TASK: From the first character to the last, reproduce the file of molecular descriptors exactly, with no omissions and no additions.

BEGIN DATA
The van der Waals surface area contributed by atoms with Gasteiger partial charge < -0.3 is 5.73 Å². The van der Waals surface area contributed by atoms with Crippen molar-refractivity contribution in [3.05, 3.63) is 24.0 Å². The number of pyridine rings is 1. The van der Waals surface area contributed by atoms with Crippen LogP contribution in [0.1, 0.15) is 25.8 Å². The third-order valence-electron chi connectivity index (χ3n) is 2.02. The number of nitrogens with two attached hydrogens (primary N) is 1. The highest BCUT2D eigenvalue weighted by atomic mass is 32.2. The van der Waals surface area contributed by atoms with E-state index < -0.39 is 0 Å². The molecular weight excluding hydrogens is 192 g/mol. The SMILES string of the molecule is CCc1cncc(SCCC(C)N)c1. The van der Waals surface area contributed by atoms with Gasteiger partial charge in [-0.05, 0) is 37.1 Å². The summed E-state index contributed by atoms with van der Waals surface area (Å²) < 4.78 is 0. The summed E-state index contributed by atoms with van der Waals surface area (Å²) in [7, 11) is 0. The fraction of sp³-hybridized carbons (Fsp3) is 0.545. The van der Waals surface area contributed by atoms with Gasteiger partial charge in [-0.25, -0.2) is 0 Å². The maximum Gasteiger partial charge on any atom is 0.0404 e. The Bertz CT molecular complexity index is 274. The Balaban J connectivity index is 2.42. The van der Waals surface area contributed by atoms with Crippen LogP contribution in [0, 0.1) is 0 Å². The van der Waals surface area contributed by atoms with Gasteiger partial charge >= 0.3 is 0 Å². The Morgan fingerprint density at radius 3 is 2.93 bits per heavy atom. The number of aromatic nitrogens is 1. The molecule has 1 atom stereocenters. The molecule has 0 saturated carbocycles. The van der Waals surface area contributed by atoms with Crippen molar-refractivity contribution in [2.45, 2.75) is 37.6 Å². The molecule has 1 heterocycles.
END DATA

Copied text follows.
The van der Waals surface area contributed by atoms with Gasteiger partial charge < -0.3 is 5.73 Å². The van der Waals surface area contributed by atoms with Crippen molar-refractivity contribution in [3.05, 3.63) is 24.0 Å². The number of pyridine rings is 1. The van der Waals surface area contributed by atoms with Crippen LogP contribution in [0.1, 0.15) is 25.8 Å². The third-order valence-electron chi connectivity index (χ3n) is 2.02. The number of nitrogens with two attached hydrogens (primary N) is 1. The highest BCUT2D eigenvalue weighted by atomic mass is 32.2. The van der Waals surface area contributed by atoms with E-state index < -0.39 is 0 Å². The molecular weight excluding hydrogens is 192 g/mol. The SMILES string of the molecule is CCc1cncc(SCCC(C)N)c1. The van der Waals surface area contributed by atoms with Gasteiger partial charge in [-0.05, 0) is 37.1 Å². The summed E-state index contributed by atoms with van der Waals surface area (Å²) < 4.78 is 0. The summed E-state index contributed by atoms with van der Waals surface area (Å²) in [7, 11) is 0. The fraction of sp³-hybridized carbons (Fsp3) is 0.545. The van der Waals surface area contributed by atoms with Gasteiger partial charge in [-0.25, -0.2) is 0 Å². The maximum Gasteiger partial charge on any atom is 0.0404 e. The Bertz CT molecular complexity index is 274. The Balaban J connectivity index is 2.42. The van der Waals surface area contributed by atoms with Crippen LogP contribution in [0, 0.1) is 0 Å². The van der Waals surface area contributed by atoms with Gasteiger partial charge >= 0.3 is 0 Å². The Morgan fingerprint density at radius 3 is 2.93 bits per heavy atom. The number of aromatic nitrogens is 1. The molecule has 1 atom stereocenters. The molecule has 0 saturated carbocycles. The van der Waals surface area contributed by atoms with Crippen molar-refractivity contribution in [2.45, 2.75) is 37.6 Å². The molecule has 1 heterocycles.